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2017 | 26 | 5 |
Tytuł artykułu

A pseudo-comprehensive LCA carbon footprint model for fossil fuel power plants (an Iranian case)

Warianty tytułu
Języki publikacji
EN
Abstrakty
EN
This paper presents an LCA model to estimate the carbon footprint of a fossil fuel power plant for better policy implementation in an energy portfolio. The frameworks of the proposed model have integrated two groups of parameters (parameters affecting emissions and parameters affecting the amount of electricity) into one model. The model is developed to handle three types of power plants: gas turbine, combined cycle, and steam power with different fuel types and different utility transfer policies. The model is verified with two case studies in Iran. The results show good agreement between the model output and existing conditions.
Słowa kluczowe
EN
Wydawca
-
Rocznik
Tom
26
Numer
5
Opis fizyczny
p.1975-1980,fig.,ref.
Twórcy
autor
  • University of Tehran, Ghods St., Enghelab Ave, Tehran, Iran
  • University of Tehran, Ghods St., Enghelab Ave, Tehran, Iran
autor
  • University of Tehran, Ghods St., Enghelab Ave, Tehran, Iran
Bibliografia
  • 1. International Energy Agency, CO₂ Emissions from Fuel Combustion HIGHLIGHTS, International energy agency, 2014.
  • 2. Brizmohun R., Ramjeawon T., Azapagic A. Life cycle assessment of electricity generation on Mauritius. Journal of Cleaner Production, 106, 565, 2015.
  • 3. Treyer K., Bauer C. The environmental footprint of UAE’s electricity sector: combining life cycle assessment and scenario modeling. Renewable and sustainable energy review, 55, 1234, 2016.
  • 4. Viskovic A., Franki V. Status of Croatia’s energy sector framework: progress, potential, challenges and recommendations. Thermal Science. 19, 751, 2015.
  • 5. Atilgan B., Azapagic A. An integrated life cycle sustainability assessment of electricity generation in turkey. Energy Policy. 93, 168, 2016.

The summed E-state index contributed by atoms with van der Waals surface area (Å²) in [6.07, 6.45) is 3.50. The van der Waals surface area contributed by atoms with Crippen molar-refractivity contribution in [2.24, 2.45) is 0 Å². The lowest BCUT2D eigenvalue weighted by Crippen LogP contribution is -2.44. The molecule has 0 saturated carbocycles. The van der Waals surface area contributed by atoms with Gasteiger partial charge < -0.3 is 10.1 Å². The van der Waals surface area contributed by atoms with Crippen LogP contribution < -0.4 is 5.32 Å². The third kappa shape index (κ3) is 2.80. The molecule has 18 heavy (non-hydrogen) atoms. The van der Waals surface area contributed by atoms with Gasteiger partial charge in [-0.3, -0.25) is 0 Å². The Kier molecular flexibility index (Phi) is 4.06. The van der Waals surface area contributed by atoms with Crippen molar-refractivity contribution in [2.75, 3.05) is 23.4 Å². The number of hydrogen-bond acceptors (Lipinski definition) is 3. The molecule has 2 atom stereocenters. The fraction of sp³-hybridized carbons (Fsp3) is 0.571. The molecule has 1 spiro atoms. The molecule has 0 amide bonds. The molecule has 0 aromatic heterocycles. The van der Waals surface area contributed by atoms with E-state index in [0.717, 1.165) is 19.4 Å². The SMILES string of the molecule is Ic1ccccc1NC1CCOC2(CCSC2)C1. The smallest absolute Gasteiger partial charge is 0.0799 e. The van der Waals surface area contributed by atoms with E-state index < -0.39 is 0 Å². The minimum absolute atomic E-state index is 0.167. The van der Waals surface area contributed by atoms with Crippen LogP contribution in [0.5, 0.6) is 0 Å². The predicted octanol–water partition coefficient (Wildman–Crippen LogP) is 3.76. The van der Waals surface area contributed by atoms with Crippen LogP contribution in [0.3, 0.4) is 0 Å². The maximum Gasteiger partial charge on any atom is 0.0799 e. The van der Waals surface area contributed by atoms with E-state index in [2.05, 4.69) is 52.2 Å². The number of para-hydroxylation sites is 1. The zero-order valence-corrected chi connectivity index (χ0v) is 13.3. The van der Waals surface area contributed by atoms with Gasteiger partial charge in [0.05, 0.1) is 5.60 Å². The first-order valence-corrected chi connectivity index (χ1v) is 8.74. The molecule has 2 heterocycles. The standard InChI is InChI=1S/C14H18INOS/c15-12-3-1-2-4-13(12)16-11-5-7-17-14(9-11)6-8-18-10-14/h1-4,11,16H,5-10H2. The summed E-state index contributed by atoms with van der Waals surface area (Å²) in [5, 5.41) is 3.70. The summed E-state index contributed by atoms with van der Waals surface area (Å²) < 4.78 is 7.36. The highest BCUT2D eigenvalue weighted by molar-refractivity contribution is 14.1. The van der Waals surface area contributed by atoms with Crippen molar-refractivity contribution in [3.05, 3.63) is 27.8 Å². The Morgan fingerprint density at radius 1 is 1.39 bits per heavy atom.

• 6. Georgakellos A.D. Climate change external cost appraisal of electricity generation systems from a life cycle perspective: the case of Greece. Journal of Cleaner production. 32, 124, 2012.
  • 7. Bozic V., Cvetkoic S., Zivkovic B. Influence of renewable energy sources on climate change mitigation in Serbia. Thermal Science. 19, 411, 2014.
  • 8. ISO, Greenhouse gases - Carbon footprint of products - Requirements and guidelines for quantification and communication. International Organization for Standardisation, Geneva, Switzerland. 2013.
  • 9. IPCC, Climate Change: Mitigation. Contribution of Working Group III to the Fifth Assessment Report of the Intergovernmental Panel on Climate Change. Cambridge University Press, Cambridge. United Kingdom and NewYork, NY, USA. 2014.
  • 10. IPCC, IPCC Guidelines for National Greenhouse Gas Inventories. IGES, Japan, Tokyo, 2006.
  • 11. Li F. A Cost Analysis of Carbon Dioxide Emission Reduction Strategies for New Plants in Michigan’s Electric Power Sector. PhD thesis, Michigan Technology University. Michigan, USA, 2014,
  • 12. Więk A., Tkacz T. Carbon Footprint: an Ecological Indicator in Food Production. Pol. J. Environ. Stud. 22, 53, 2013.
  • 13. Raj R., Ghandehariun S., Kumar A., Linwei M. A well to wire life cycle assessment of Canadian shale gas for electricity generation in China. Energy. 111, 642, 2016.
  • 14. Kehlhofer R., Hannemann F., Stirnimann F., Rukes B. Gas and steam turbine power plants, PennWell, Oklahama, 2009.
  • 15. Iran Parliament, http://rc.majlis.ir/fa/news/show/883581
Typ dokumentu
Bibliografia
Identyfikatory
Identyfikator YADDA
bwmeta1.element.agro-17d36324-f7d5-4b87-b7fa-5bdb95e0338a
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